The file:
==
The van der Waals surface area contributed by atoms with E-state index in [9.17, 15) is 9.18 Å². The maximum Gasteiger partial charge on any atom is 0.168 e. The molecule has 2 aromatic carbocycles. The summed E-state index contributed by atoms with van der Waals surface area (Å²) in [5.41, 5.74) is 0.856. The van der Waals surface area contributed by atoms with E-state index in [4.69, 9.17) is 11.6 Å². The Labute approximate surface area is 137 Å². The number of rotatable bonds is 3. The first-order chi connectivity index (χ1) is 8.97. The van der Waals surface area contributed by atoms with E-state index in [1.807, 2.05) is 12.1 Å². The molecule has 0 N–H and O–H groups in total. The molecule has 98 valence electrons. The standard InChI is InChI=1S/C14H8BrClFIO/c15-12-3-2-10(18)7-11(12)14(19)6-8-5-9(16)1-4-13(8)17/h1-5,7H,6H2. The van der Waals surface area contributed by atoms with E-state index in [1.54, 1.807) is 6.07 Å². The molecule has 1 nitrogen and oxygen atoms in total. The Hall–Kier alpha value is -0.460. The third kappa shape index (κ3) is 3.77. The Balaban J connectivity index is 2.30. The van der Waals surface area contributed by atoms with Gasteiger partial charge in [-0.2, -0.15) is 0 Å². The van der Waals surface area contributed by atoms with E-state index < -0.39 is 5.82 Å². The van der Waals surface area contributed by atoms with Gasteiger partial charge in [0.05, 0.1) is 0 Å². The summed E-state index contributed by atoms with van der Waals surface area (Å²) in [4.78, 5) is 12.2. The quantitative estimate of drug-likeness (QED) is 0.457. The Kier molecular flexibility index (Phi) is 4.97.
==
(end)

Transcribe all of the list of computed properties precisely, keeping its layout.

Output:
The van der Waals surface area contributed by atoms with E-state index in [9.17, 15) is 9.18 Å². The maximum Gasteiger partial charge on any atom is 0.168 e. The molecule has 2 aromatic carbocycles. The summed E-state index contributed by atoms with van der Waals surface area (Å²) in [5.41, 5.74) is 0.856. The van der Waals surface area contributed by atoms with E-state index in [4.69, 9.17) is 11.6 Å². The Labute approximate surface area is 137 Å². The number of rotatable bonds is 3. The first-order chi connectivity index (χ1) is 8.97. The van der Waals surface area contributed by atoms with E-state index in [1.807, 2.05) is 12.1 Å². The molecule has 0 N–H and O–H groups in total. The molecule has 98 valence electrons. The standard InChI is InChI=1S/C14H8BrClFIO/c15-12-3-2-10(18)7-11(12)14(19)6-8-5-9(16)1-4-13(8)17/h1-5,7H,6H2. The van der Waals surface area contributed by atoms with E-state index in [1.54, 1.807) is 6.07 Å². The molecule has 1 nitrogen and oxygen atoms in total. The Hall–Kier alpha value is -0.460. The third kappa shape index (κ3) is 3.77. The Balaban J connectivity index is 2.30. The van der Waals surface area contributed by atoms with Gasteiger partial charge in [-0.2, -0.15) is 0 Å². The van der Waals surface area contributed by atoms with E-state index < -0.39 is 5.82 Å². The van der Waals surface area contributed by atoms with Gasteiger partial charge in [0.05, 0.1) is 0 Å². The summed E-state index contributed by atoms with van der Waals surface area (Å²) in [4.78, 5) is 12.2. The quantitative estimate of drug-likeness (QED) is 0.457. The Kier molecular flexibility index (Phi) is 4.97.